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Concern rises over starting college football on time

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Wednesday’s announcement from the Ivy League could set the trend for fall sports.

NCAA Football: Texas Tech at Texas Scott Wachter-USA TODAY Sports

A month ago, Texas Longhorns athletics director Chris Del Conte was still publicly optimistic about the possibility of 100-percent capacity at Darrell K Royal-Texas Memorial Stadium this fall as Texas governor Greg Abbott met with Del Conte and his colleagues to discuss playing games with half-full stadiums.

When Abbott held that meeting, he was continuing his aggressive push to fully reopen the state, which had avoided an outbreak like the one suffered in New York City that threatened to overwhelm hospitals. In the weeks since, however, Abbott had to shut down bars once again as cases spiked in Texas, along with states like Arizona and Florida. Austin may be less than two weeks away from hospitals becoming “severely stressed,” according to mayor Steve Adler.

Dr. Anthony Fauci, director of the National Institute of Allergy and Infectious Diseases, expressed his concern about those trends on Monday, calling the current situation “really not good.”

“We are still knee-deep in the first wave of this,” Fauci said. “And I would say, this would not be considered a wave. It was a surge, or a resurgence of infections superimposed upon a baseline.”

New cases around the country are now around 50,000 per day, the highest recorded so far during the pandemic. Record-high daily average infections have persisted now for four weeks.

Power Five conference leaders are increasingly concerned, too, according to a report from ESPN. Programs that kick off during Week Zero started mandatory workouts on Monday, with Texas and other programs set for Week One season openers scheduled to do so next week. A group of Big 12 athletics directors is still trying to determine the thresholds for canceled games.

The larger looming issue is that decisions about whether to schedule the football season as planned are approaching as programs hit that key six-week window of preparation. The Ivy League, in fact, is expected to push fall sports back into the spring on Wednesday, a move that some believe could impact the rest of the NCAA — the conference is considered something of a bellwether now after it was the leader in canceling its conference basketball tournament back in March.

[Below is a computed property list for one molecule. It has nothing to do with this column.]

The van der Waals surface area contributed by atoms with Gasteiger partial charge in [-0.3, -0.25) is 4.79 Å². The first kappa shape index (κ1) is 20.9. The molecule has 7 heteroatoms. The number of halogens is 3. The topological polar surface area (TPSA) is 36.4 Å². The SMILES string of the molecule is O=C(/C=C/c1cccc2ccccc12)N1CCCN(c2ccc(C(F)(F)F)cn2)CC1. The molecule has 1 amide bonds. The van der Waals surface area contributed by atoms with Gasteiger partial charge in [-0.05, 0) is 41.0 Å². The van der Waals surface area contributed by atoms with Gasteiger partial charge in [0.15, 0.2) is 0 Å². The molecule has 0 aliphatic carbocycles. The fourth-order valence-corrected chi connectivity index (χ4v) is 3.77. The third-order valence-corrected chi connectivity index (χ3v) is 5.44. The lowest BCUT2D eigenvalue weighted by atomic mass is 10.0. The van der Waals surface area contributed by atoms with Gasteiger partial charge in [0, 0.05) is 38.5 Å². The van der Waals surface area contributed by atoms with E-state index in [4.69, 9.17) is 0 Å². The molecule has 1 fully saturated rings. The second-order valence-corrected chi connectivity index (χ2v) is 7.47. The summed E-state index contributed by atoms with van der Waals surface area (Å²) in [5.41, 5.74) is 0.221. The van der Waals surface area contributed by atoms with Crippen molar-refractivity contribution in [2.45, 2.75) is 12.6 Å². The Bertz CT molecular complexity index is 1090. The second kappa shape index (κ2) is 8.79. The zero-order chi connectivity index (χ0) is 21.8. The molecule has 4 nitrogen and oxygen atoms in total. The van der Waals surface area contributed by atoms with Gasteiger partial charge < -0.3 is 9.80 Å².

“My suspicion is that the majority of presidents in the FBS are uncomfortable with the notion of playing football this fall but for various reasons don’t want to be the first to step out and say that,” a Power Five commissioner told The Athletic. “So, more than anything else, that decision provides the cover they need. I expect it’ll be a big domino.”

As Major League Baseball continues to move forward with plans to finally starts its season in late July, Washington Nationals closer Sean Doolittle reflected on Sunday about the role of sports in a country lagging behind other peer nations in slowing the spread of the virus.

“It does, like, bring to mind kind of where we’re at in our response to this as a country,” Doolittle said. “Like, we’re trying to bring baseball back during a pandemic that’s killed 130,000 people [in the U.S.] We’re way worse off as a country than where we were in March when we shut this thing down. And like, look at where other developed countries are in their response to this. We haven’t done any of the things that other countries have done to bring sports back. Sports are like the reward of a functional society, and we’re trying to just bring it back, even though we’ve taken none of the steps to flatten the curve, whatever you want to say.”

Doolittle noted the surge of cases after Memorial Day and the politicization of mask wearing while admitting that he doesn’t know if it’s safe to resume sports — “I don’t know if that feels like a good idea or not,” he said.

As an Illinois football player publicly expressed his desire for an NCAA Players’ Association to help give student-athletes an organized voice to speak for them, a computer science professor in Champaign-Urbana predicted an infection rate between 30 percent and 50 percent of all college football players. His model forecasts between three and seven deaths as a result. A professor of medicine and infectious diseases at UAB agreed.

More than 30 percent of the Clemson roster has already tested positive.

New studies are finding that even asymptomatic patients show signs of lung abnormalities. Hospitals are now simply performing CT scans on prospective COVID-19 patients because the prevalence of such lung damage is the fastest way to identify someone who likely contracted the novel coronavirus.

The potential for so much long-term damage or even death from COVID-19 continues to raise ethical questions about playing sports in the midst of the pandemic.

Some countries and sports leagues have managed the pandemic well enough to return without a significant number of infections as a result — the fourth round of testing in England’s Premier League didn’t return a single positive result — but the United States is not one of those countries.

So the inability to start football on time may quickly become the consequence of not having a functional society.